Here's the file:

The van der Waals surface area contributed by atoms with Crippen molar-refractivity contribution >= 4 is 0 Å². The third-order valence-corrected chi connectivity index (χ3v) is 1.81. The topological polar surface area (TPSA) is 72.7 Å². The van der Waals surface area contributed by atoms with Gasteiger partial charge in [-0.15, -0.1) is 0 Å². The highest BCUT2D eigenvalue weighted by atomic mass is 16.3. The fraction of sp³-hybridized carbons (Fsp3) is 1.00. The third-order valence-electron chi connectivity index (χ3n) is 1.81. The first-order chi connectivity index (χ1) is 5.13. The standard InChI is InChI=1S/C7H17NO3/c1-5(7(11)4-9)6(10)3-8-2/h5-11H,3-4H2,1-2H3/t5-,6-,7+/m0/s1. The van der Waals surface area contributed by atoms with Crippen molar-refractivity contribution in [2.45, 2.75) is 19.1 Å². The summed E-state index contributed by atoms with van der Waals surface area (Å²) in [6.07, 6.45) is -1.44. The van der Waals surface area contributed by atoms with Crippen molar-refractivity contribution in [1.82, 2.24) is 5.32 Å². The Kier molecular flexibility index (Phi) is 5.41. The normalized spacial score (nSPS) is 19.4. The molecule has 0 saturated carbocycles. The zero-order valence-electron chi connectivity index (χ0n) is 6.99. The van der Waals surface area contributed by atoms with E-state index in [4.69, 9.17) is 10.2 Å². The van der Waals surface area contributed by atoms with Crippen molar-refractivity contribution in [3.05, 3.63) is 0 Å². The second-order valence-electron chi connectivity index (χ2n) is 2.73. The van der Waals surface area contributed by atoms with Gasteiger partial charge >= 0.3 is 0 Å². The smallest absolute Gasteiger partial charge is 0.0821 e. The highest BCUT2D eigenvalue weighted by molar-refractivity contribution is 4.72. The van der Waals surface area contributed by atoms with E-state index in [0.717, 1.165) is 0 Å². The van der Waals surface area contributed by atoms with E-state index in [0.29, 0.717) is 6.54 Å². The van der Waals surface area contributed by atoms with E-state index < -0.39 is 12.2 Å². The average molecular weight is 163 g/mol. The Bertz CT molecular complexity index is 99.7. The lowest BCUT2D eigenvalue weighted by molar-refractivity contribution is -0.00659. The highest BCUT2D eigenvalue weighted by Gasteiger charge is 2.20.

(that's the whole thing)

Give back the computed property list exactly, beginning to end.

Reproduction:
The van der Waals surface area contributed by atoms with Crippen molar-refractivity contribution >= 4 is 0 Å². The third-order valence-corrected chi connectivity index (χ3v) is 1.81. The topological polar surface area (TPSA) is 72.7 Å². The van der Waals surface area contributed by atoms with Gasteiger partial charge in [-0.15, -0.1) is 0 Å². The highest BCUT2D eigenvalue weighted by atomic mass is 16.3. The fraction of sp³-hybridized carbons (Fsp3) is 1.00. The third-order valence-electron chi connectivity index (χ3n) is 1.81. The first-order chi connectivity index (χ1) is 5.13. The standard InChI is InChI=1S/C7H17NO3/c1-5(7(11)4-9)6(10)3-8-2/h5-11H,3-4H2,1-2H3/t5-,6-,7+/m0/s1. The van der Waals surface area contributed by atoms with Crippen molar-refractivity contribution in [2.45, 2.75) is 19.1 Å². The summed E-state index contributed by atoms with van der Waals surface area (Å²) in [6.07, 6.45) is -1.44. The van der Waals surface area contributed by atoms with Crippen molar-refractivity contribution in [1.82, 2.24) is 5.32 Å². The Kier molecular flexibility index (Phi) is 5.41. The normalized spacial score (nSPS) is 19.4. The molecule has 0 saturated carbocycles. The zero-order valence-electron chi connectivity index (χ0n) is 6.99. The van der Waals surface area contributed by atoms with E-state index in [4.69, 9.17) is 10.2 Å². The van der Waals surface area contributed by atoms with Crippen molar-refractivity contribution in [3.05, 3.63) is 0 Å². The second-order valence-electron chi connectivity index (χ2n) is 2.73. The van der Waals surface area contributed by atoms with Gasteiger partial charge >= 0.3 is 0 Å². The smallest absolute Gasteiger partial charge is 0.0821 e. The highest BCUT2D eigenvalue weighted by molar-refractivity contribution is 4.72. The van der Waals surface area contributed by atoms with E-state index in [0.717, 1.165) is 0 Å². The van der Waals surface area contributed by atoms with E-state index in [0.29, 0.717) is 6.54 Å². The van der Waals surface area contributed by atoms with E-state index < -0.39 is 12.2 Å². The average molecular weight is 163 g/mol. The Bertz CT molecular complexity index is 99.7. The lowest BCUT2D eigenvalue weighted by molar-refractivity contribution is -0.00659. The highest BCUT2D eigenvalue weighted by Gasteiger charge is 2.20.